There are two versions of every tech stack: the long list of tools and platforms you have, and the short list of the ones you actually use. As tech stacks expand and workforces change, the number of moribund apps in a company’s ecosystem (those with low adoption or without clear owners) may start to go unnoticed, becoming budget drains and security risks. Even yearly budgeting processes may not fix the problem, with line items remaining for too many seats on largely unused apps. Case in point: I once worked for a company that gave me a seat license to a design software I didn’t know—and never learned—how to use, simply because it was part of the standard marketing toolkit.
This isn’t to say you shouldn’t bring new apps into your stack! In fact, when considering new apps, you’ll likely gain a better understanding of which apps in your current setup are underused and where you might need some investment.
Let’s take a look at how to do a holistic evaluation of your tech stack, how to understand what’s on everyone’s short and long lists, and how to fill the gaps.
How to evaluate your existing tech stack
You might think that the place to start is by looking at your budget. It’s not. By examining your budget first, large line items might shock you into pulling the plug on a widely used app. It also doesn’t account for any free apps your team might be using (or that might not still be in use, but that still have access to your data via SSO).
1. The best way to begin your evaluation is… asking your team!
There’s a reason your doctor does (or should) ask you to list your medications each time. They might have old prescriptions in their system that could negatively affect recommending a new approach, and they want to understand what, exactly, you’re taking. To cut down on data fatigue, you can have them fill out a form pre-loaded with existing tools you know they have access to, ask them to check off the items they use, and add in other items you might not have captured.
You should also break down your intake form by asking people to rate how often they use each product (options: never, 1-2 times per month, almost every week, a few times per week, every day) for the fullest understanding of their long and shortlists.
Pro tip: Make sure you emphasize that this isn’t a “gotcha” exercise. People might not be willing to say they don’t use a product they’re supposed to.
2. Get your IT team involved
If you use an SSO method like Google that allows people to log in to apps without going through a native account setup, your IT team should have visibility into exactly which apps they are, and how frequently they’re accessed. Not only does it give you a fuller understanding of usage, but it might also help you identify any potential security risks.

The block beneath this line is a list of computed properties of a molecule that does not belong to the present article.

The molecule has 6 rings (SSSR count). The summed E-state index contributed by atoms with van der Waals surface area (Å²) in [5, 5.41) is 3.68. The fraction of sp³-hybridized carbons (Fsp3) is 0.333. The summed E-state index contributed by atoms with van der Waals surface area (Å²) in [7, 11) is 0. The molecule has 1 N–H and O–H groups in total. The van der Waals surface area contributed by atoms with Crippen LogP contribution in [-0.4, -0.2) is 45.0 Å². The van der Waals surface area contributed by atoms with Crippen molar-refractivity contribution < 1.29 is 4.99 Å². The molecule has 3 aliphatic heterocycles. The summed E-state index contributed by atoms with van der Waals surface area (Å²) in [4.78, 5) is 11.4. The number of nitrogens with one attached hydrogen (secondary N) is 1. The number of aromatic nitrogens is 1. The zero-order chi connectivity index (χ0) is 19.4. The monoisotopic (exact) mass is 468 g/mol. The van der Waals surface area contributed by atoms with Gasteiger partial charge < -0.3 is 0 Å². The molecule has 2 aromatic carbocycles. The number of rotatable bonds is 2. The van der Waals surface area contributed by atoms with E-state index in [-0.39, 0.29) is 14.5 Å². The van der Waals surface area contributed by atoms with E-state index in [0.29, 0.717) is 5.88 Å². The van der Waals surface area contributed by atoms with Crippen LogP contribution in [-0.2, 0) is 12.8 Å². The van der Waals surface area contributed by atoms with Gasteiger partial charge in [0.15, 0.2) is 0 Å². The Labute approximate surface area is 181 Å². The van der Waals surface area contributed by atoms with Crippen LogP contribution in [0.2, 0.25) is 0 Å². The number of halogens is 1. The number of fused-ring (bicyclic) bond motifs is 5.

3. Look at in-product usage data
If a product has usage data, pull it! If you can’t find a dashboard, ask the Support team if you can get a copy. After all, data is objective, while personal reporting is subjective.
4. Look at the budget
Now it’s time to evaluate your budget. With all of your team’s self-reported, SSO, and in-product usage data in hand, you can a) match it against line items and b) decide whether that line item is money well spent. But even that’s a bit trickier than it might seem at first.
If you’re spending $30/seat/month on a product 10 out of 100 employees use, you might be inclined to eliminate the spend automatically. But here’s what you should really consider:
- Why did we buy this product in the first place?
- Who owns it internally?
- Did we buy too many seats? (aka do the people who use it use it a lot?)
- Do we simply need to retrain users on the value?
Here’s a handy decision chart:
What to consider when purchasing a new tool or platform
Now that you understand what your team is really using, you should consider where gaps might be. If, for example, you have an included wiki as part of a larger bundle, but no one uses it—even after retraining—you might want to consider adding a new knowledge-sharing platform.
When many vendors offer similar features, how can you determine whether you’re making an efficient investment and not simply adding an app for the sake of adding an app? Always ask a vendor what their daily and monthly adoption metrics look like after the initial rollout.
Why does this matter? With any new app, there’s going to be a period of excitement where your team buys into its usefulness. However, after that initial hype, you might start to see declining use (until it’s simply another one of those tools you have to run through your keep/cut decision chart). By finding out the average long-term daily and monthly adoption, you’ll be able to understand whether other companies have seen a real return on investment—and have metrics against which to judge your own company’s success.
Efficiency is an ongoing exercise
Finally, you know this: refining your tech stack is not a one-and-done exercise. What works for your team now may not work for them in the future due to growth, contraction, industry conditions, or changes in strategy.
That said, it’s impractical to run through this kind of process every month! So do it only after a compelling event (like those listed above), and at the beginning of your yearly budgeting cycle.
Have any other insights into creating an efficient tech stack? Comment below or send us your tips on Twitter.